Suttle-Straus' Heat Activated Thermochromic Ink Adventure
This article was originally published by Christine Edgren, senior graphic designer and social media specialist at Suttle-Straus in Waunakee, Wis., on the Suttle-Straus blog.
Every year, Suttle-Straus holds an employee awards ceremony with dinner and entertainment. At the event, employees are recognized for their years of service, certificates of craftsmanship are presented, and circle of excellence and key employees are announced. In addition to the awards ceremony, itself, we feature different entertainment each year. Once we heard our entertainment this year would be a mentalist/mind reader, our Creative team started discussing concepts.
We started thinking about old school magicians, mind readers and vintage palm reading posters. Once we established our graphic theme, we wanted to take the invitation to the next level by incorporating some sort of interactive component, creating a sense of “illusion” that would mimic the entertainment. Of course, we work inside our very own printing haven, so possibilities are endless…within reason. Throwing out ideas such as illusion-type paper, 3D material, scratch off ink, heat/UV sensitive paper, and disappearing ink, we ended our brainstorming session excited about the potential of working with a specialty ink that would reveal content for the event. We weren’t sure if some of these ideas were even possible or if we could run them on our printing presses, so we had some research to do.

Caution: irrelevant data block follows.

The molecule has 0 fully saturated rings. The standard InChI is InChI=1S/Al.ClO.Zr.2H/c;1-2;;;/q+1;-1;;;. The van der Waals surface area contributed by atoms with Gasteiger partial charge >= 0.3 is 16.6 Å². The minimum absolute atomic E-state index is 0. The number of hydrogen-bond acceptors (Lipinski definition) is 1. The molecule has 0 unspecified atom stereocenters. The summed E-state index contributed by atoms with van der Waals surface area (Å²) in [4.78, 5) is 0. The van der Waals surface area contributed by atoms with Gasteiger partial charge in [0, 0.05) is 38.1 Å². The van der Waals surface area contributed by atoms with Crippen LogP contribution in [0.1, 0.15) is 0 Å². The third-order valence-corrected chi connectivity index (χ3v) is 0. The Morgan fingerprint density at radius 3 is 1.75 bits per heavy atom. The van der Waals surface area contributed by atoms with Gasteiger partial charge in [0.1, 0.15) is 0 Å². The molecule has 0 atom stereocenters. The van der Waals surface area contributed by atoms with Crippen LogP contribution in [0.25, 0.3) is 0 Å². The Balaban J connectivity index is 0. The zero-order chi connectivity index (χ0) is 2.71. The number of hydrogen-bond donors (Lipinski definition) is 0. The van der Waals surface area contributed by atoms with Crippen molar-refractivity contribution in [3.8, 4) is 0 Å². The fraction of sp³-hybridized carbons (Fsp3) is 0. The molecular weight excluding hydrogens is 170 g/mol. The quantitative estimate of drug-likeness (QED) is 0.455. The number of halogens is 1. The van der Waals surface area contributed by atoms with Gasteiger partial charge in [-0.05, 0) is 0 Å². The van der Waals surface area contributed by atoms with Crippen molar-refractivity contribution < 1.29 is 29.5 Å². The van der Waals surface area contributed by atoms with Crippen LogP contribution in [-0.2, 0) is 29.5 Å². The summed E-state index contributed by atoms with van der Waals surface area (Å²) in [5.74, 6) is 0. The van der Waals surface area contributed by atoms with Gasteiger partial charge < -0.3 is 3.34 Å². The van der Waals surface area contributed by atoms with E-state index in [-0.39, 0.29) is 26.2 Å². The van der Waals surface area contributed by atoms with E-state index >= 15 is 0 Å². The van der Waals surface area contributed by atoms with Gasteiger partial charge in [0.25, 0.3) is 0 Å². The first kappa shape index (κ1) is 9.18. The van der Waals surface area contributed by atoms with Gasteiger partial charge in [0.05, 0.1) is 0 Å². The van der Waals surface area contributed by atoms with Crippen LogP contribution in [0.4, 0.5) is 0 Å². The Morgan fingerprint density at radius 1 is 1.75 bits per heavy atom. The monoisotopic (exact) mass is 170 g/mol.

Before gaining buy-in from our planning committee, we needed answers about how we would accomplish this concept. Meeting with our pressroom manager, Jason Sieling, we found out our press equipment could run specialty ink, but because we had not used it before, we’d need to do a little more research and testing. Jason was able to find out which specific inks were recommended for our presses and set up a conference call with the ink company.
Some highlights from the meeting:
- Ink Options: There are several different types of reactive inks (sunlight, reveal, temperature) but only one worked with our concept and was recommended for conventional printing. Thermochromic ink, which is activated by body temperature (31°C or 88°F), was the best option. We learned via our sample that if someone had cold hands they would need to rub the ink in order to get it to activate.
- Coated or Uncoated: The ink activates easier if printed on a coated sheet with multiple hits. In the end, we also ended up adding an overall gloss aqueous coating to ensure more durability because of the probability of the pieces being handled frequently.